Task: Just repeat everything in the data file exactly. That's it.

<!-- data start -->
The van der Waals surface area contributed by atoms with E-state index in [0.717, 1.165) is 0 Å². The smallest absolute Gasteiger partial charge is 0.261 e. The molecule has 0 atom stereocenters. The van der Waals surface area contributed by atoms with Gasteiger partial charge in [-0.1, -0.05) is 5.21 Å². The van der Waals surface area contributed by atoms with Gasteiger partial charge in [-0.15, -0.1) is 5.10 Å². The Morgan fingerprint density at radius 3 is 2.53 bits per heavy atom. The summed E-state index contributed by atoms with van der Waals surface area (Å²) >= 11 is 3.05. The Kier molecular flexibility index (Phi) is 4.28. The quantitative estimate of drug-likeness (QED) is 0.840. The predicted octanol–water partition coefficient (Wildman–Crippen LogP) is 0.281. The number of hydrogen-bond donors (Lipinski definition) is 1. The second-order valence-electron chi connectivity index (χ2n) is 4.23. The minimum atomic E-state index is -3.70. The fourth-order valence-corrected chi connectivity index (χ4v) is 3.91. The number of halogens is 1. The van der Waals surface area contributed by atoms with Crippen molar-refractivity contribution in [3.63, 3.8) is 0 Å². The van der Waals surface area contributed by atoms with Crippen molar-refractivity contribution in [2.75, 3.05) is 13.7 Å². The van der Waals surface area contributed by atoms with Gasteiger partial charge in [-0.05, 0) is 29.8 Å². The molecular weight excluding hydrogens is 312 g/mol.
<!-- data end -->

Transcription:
The van der Waals surface area contributed by atoms with E-state index in [0.717, 1.165) is 0 Å². The smallest absolute Gasteiger partial charge is 0.261 e. The molecule has 0 atom stereocenters. The van der Waals surface area contributed by atoms with Gasteiger partial charge in [-0.1, -0.05) is 5.21 Å². The van der Waals surface area contributed by atoms with Gasteiger partial charge in [-0.15, -0.1) is 5.10 Å². The Morgan fingerprint density at radius 3 is 2.53 bits per heavy atom. The summed E-state index contributed by atoms with van der Waals surface area (Å²) >= 11 is 3.05. The Kier molecular flexibility index (Phi) is 4.28. The quantitative estimate of drug-likeness (QED) is 0.840. The predicted octanol–water partition coefficient (Wildman–Crippen LogP) is 0.281. The number of hydrogen-bond donors (Lipinski definition) is 1. The second-order valence-electron chi connectivity index (χ2n) is 4.23. The minimum atomic E-state index is -3.70. The fourth-order valence-corrected chi connectivity index (χ4v) is 3.91. The number of halogens is 1. The van der Waals surface area contributed by atoms with Crippen molar-refractivity contribution in [3.63, 3.8) is 0 Å². The van der Waals surface area contributed by atoms with Crippen molar-refractivity contribution in [2.75, 3.05) is 13.7 Å². The van der Waals surface area contributed by atoms with Gasteiger partial charge in [-0.05, 0) is 29.8 Å². The molecular weight excluding hydrogens is 312 g/mol.